IBM announced an advanced power and weather modeling technology that will help utilities increase the reliability of renewable energy resources. The solution combines weather prediction and analytics to accurately forecast the availability of wind power and solar energy. This will enable utilities to integrate more renewable energy into the power grid, helping to reduce carbon emissions while significantly improving clean energy output for consumers and businesses.
The solution, named "Hybrid Renewable Energy Forecasting" (HyRef) uses weather modeling capabilities, advanced cloud imaging technology and sky-facing cameras to track cloud movements, while sensors on the turbines monitor wind speed, temperature and direction. When combined with analytics technology, the data-assimilation based solution can produce accurate local weather forecasts within a wind farm as far as one month in advance, or in 15-minute increments.
By utilizing local weather forecasts, HyRef can predict the performance of each individual wind turbine and estimate the amount of generated renewable energy. This level of insight will enable utilities to better manage the variable nature of wind and solar, and more accurately forecast the amount of power that can be redirected into the power grid or stored. It will also allow energy organizations to easily integrate other conventional sources such as coal and natural gas.
"Utilities around the world are employing a host of strategies to integrate new renewable energy resources into their operating systems in order to reach a baseline goal of a 25 percent renewable energy mix globally by 2025," said Vice Admiral Dennis McGinn, President and CEO of the American Council On Renewable Energy (ACORE). "The weather modeling and forecasting data generated from HyRef will significantly improve this process and in turn, put us one step closer to maximizing the full potential of renewable resources."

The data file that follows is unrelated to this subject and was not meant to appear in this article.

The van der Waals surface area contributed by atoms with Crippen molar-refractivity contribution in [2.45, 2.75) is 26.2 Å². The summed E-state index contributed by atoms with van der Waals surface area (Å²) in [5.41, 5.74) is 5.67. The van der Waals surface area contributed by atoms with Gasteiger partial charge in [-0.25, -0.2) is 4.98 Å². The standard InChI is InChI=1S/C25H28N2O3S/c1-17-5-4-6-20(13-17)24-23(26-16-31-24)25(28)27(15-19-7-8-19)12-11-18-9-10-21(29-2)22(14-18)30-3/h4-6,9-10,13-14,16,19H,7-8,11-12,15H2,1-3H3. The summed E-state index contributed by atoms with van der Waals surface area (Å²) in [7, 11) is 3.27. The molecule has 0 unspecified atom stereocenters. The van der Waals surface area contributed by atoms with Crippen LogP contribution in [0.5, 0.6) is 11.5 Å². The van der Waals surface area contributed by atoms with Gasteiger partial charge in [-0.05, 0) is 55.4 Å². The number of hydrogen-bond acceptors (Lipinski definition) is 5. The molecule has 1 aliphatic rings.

State Grid Jibei Electricity Power Company Limited (SG-JBEPC), a subsidiary company of the State Grid Corporation of China (SGCC), is using HyRef to integrate renewable energy into the grid. This initiative led by SG-JBEPC is phase one of the Zhangbei 670MW demonstration project, the world's largest renewable energy initiative that combines wind and solar power, energy storage and transmission. This project contributes to China's 5-year plan to reduce its reliance on fossil fuels.
By using the IBM wind forecasting technology, phase one of the Zhangbei project aims to increase the integration of renewable power generation by 10 percent. This amount of additional energy can power roughly more than 14,000 homes. The efficient use of generated energy allows the utility to reduce wind and solar curtailment while analytics provides the needed intelligence to enhance grid operations.
"Applying analytics and harnessing big data will allow utilities to tackle the intermittent nature of renewable energy and forecast power production from solar and wind, in a way that has never been done before," said Brad Gammons, General Manager IBM's Global Energy and Utilities Industry. "We have developed an intelligent system that combines weather and power forecasting to increase system availability and optimize power grid performance."
This project builds upon another IBM smarter analytics initiative at Denmark's Vestas Wind Systems, the world's manufacturer of wind power turbines. Vestas, together with IBM's big data analytics and supercomputing technology, is able to strategically place wind turbines based on petabytes of data from weather reporters, tidal phases, sensors, satellite images, deforestation maps, and weather modeling research. This insight cannot only deliver improvements in energy generation but also reduce maintenance and operational costs over the life of the project.
The Hybrid Renewable Energy Forecaster represents advancements in weather modeling technology, stemming from other game-changing innovations such as Deep Thunder. Developed by IBM, Deep Thunder provides high-resolution, micro-forecasts for weather in a region – ranging from a metropolitan area up to an entire state – with calculations as fine as every square kilometer. When coupled with business data, it can help businesses and governments tailor services, change routes and deploy equipment-to minimize the effects of major weather events by reducing costs, improving service and even saving lives.